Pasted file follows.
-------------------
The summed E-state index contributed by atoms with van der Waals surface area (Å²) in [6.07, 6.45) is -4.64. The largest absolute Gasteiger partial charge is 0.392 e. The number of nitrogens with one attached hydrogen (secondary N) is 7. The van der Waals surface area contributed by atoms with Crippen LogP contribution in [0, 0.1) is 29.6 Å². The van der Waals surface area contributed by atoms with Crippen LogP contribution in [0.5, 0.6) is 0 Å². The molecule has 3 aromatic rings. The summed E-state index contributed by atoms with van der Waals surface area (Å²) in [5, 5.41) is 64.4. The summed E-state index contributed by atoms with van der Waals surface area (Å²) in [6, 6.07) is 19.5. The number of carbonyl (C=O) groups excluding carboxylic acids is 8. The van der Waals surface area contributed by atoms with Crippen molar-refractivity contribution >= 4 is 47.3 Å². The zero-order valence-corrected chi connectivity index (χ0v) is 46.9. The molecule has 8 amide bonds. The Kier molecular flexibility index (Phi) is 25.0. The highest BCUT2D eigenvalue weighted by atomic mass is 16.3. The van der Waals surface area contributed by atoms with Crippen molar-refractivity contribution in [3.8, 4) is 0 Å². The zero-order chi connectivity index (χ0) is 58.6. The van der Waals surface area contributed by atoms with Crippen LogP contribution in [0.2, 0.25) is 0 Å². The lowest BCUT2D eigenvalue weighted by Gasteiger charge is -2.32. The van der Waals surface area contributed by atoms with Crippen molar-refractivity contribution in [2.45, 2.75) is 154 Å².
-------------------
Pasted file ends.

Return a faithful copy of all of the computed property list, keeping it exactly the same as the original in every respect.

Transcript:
The summed E-state index contributed by atoms with van der Waals surface area (Å²) in [6.07, 6.45) is -4.64. The largest absolute Gasteiger partial charge is 0.392 e. The number of nitrogens with one attached hydrogen (secondary N) is 7. The van der Waals surface area contributed by atoms with Crippen LogP contribution in [0, 0.1) is 29.6 Å². The van der Waals surface area contributed by atoms with Crippen LogP contribution in [0.5, 0.6) is 0 Å². The molecule has 3 aromatic rings. The summed E-state index contributed by atoms with van der Waals surface area (Å²) in [5, 5.41) is 64.4. The summed E-state index contributed by atoms with van der Waals surface area (Å²) in [6, 6.07) is 19.5. The number of carbonyl (C=O) groups excluding carboxylic acids is 8. The van der Waals surface area contributed by atoms with Crippen molar-refractivity contribution >= 4 is 47.3 Å². The zero-order valence-corrected chi connectivity index (χ0v) is 46.9. The molecule has 8 amide bonds. The Kier molecular flexibility index (Phi) is 25.0. The highest BCUT2D eigenvalue weighted by atomic mass is 16.3. The van der Waals surface area contributed by atoms with Crippen molar-refractivity contribution in [3.8, 4) is 0 Å². The zero-order chi connectivity index (χ0) is 58.6. The van der Waals surface area contributed by atoms with Crippen LogP contribution in [0.2, 0.25) is 0 Å². The lowest BCUT2D eigenvalue weighted by Gasteiger charge is -2.32. The van der Waals surface area contributed by atoms with Crippen molar-refractivity contribution in [2.45, 2.75) is 154 Å².